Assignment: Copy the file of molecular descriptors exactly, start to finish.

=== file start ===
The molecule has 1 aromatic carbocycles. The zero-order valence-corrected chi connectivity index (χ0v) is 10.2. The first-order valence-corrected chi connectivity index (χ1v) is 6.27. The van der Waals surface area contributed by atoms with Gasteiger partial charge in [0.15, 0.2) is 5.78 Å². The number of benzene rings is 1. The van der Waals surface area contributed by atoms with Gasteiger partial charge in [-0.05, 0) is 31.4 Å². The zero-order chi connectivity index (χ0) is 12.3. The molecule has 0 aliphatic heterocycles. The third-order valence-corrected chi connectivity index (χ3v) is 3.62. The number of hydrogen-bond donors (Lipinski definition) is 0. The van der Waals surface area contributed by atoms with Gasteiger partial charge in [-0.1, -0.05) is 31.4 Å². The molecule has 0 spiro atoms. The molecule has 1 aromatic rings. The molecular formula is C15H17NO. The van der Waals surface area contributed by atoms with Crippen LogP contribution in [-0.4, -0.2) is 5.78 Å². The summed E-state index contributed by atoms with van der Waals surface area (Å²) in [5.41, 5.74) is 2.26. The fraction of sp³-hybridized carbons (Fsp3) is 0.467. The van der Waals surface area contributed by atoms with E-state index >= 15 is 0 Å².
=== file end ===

The molecule has 1 aromatic carbocycles. The zero-order valence-corrected chi connectivity index (χ0v) is 10.2. The first-order valence-corrected chi connectivity index (χ1v) is 6.27. The van der Waals surface area contributed by atoms with Gasteiger partial charge in [0.15, 0.2) is 5.78 Å². The number of benzene rings is 1. The van der Waals surface area contributed by atoms with Gasteiger partial charge in [-0.05, 0) is 31.4 Å². The zero-order chi connectivity index (χ0) is 12.3. The molecule has 0 aliphatic heterocycles. The third-order valence-corrected chi connectivity index (χ3v) is 3.62. The number of hydrogen-bond donors (Lipinski definition) is 0. The van der Waals surface area contributed by atoms with Gasteiger partial charge in [-0.1, -0.05) is 31.4 Å². The molecule has 0 spiro atoms. The molecule has 1 aromatic rings. The molecular formula is C15H17NO. The van der Waals surface area contributed by atoms with Crippen LogP contribution in [-0.4, -0.2) is 5.78 Å². The summed E-state index contributed by atoms with van der Waals surface area (Å²) in [5.41, 5.74) is 2.26. The fraction of sp³-hybridized carbons (Fsp3) is 0.467. The van der Waals surface area contributed by atoms with E-state index >= 15 is 0 Å².